They’re calling it Coldplay’s “experimental” album. To me, Viva La Vida or Death And All His Friends, is somewhere between U2’s Joshua Tree and what The Killer’s did on Sam’s Town. Yes; it’s a strange combination. Viva la Vida (Spanish for “Long Live Life!”) takes its name from a painting by 20th century Mexican artist Frida Kahlo, while the album’s artwork features the painting Liberty Leading the People (La LibertÃ© guidant le peuple) by French painter EugÃ¨ne Delacroix, commemorating the July Revolution of 1830. The artwork is a bit contrasting to the album’s title, which reminds me of something from post-classical Europe and the religious idealism of “memento mori” (remember that you are mortal).
But on to the music. The album starts off with the pretty much vocal-free “Life In Technicolor” before heading into “Cemeteries of London” in what feels like a contemporary English folksong, and perhaps a touch of one of the band’s previous hits, “God Put A Smile On Your Face”, except, the march-drumming, echo-choir and Latin-style clapping is reminiscent of a battle song, or perhaps something Francisco Pizarro might have played as he conquered the Inca Empire (if he had a CD player on the ship, of course). “Lost!” is a stadium-like sing-along that is perhaps designed specifically to get everyone clapping in unison along the lines of Queen’s “We Will Rock You”, but less memorable, with an organ playing in contrast to sharp lyrics like: “just because I’m losing doesn’t mean I’m lost” and “Oh, I’m just waiting till the shine wears off”.
The song “42” starts off with a mournful Chris Martin on piano before flying off into a dark melody of crazed percussions and a Killersesque guitar riff and refrain in the end that isn’t Coldplay’s finest moment.
“Lovers In Japan” makes up for it, with a song that is perhaps self-reflective and personal, yet summoning a bit of U2’s “I Still Haven’t Found What I’m Looking For” with quick-paced guitars and drums backing lyrics like “Tonight maybe we’re gonna run, Dreaming of the Osaka sun”.
“Yes!” starts with a mixture of acoustics, violas, percussions and a Chris Martin voice that’s a few octaves lower than the usual delivery. The pre-chorus consists of a pure Arabian violin lead-in.
“Strawberry Swing”, possibly one of my favorite tracks off the new album, is a daydream-like ballad that adds an all together unexpected and different flavor to the band’s palette, with Martin singing inquisitively: “People moving all the time, Inside a perfectly straight line…Don’t you wanna curve away?”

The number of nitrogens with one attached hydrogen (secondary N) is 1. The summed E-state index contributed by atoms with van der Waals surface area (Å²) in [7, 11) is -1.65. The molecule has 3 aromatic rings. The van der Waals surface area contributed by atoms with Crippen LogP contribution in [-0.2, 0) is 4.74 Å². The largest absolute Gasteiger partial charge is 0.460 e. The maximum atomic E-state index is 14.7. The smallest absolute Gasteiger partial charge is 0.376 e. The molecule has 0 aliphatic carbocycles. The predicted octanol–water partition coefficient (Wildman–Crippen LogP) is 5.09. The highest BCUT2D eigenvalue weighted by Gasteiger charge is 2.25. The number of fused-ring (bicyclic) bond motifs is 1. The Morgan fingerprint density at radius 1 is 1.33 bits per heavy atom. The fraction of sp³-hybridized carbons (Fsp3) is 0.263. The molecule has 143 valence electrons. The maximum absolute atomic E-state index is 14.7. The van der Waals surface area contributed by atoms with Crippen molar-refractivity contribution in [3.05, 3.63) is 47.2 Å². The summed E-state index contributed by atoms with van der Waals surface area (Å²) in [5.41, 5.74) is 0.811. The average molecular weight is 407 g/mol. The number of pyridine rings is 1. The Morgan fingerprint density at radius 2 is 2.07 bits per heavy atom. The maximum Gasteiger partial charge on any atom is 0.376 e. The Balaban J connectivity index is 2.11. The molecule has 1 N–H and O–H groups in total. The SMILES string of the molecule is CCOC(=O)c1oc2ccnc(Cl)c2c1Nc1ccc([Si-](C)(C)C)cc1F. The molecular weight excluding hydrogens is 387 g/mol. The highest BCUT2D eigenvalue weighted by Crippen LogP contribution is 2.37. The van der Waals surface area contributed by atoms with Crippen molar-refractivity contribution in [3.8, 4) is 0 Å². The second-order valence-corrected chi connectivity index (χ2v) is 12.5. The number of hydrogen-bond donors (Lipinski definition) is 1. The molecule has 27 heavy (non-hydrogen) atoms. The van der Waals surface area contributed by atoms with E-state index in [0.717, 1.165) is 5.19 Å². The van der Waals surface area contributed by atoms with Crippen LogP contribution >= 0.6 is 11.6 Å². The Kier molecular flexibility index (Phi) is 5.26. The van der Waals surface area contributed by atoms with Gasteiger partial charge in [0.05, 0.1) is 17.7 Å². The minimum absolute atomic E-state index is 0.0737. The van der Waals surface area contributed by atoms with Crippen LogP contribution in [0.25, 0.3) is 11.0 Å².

“Death And All His Friends”, like “42”, starts with the mournful-piano combination, before going into a more uptempo movement that reminds me of the introduction to “All These Things That I’ve Done”. The song, like “42”, is perhaps about life being too short to wait around for the human instinct to postpone things, with nostalgic, choir-sung words like “No I don’t wanna battle from beginning to end, I don’t want a cycle of recycled revenge, I don’t wanna follow Death and all his friends.”
Meanwhile, the second single “Viva La Vida”, which has gone on to become one of the band’s most successful songs to date, is a pretty interesting track. Violin-driven with church bells in the background, the song is about God, Kings, conquest, sins and regret in what could be a political song during the Crusades, as Martin sings: “Revolutionaries wait for my head on a silver plate, Just a puppet on a lonely string, Oh who would ever want to be King?”
The lead single, “Violet Hill”, is lyrically, a protest song with lyrics like “I don’t want to be a solider, who the captain of some sinking ship would stow, far below”, but musically, a bit disappointing and probably not worthy of being the album’s first sampler.
All in all, the album is pretty enjoyable. It is a bit of a departure from the traditional norms that made Coldplay so popular. They have not given up their reign on rock-lite, but have perhaps ventured off just far enough to be considered experimental and fresh, which isn’t a bad thing for a band of Coldplay’s stature that has three similar-sounding albums already under its belt.
It’s definitely worth a listen.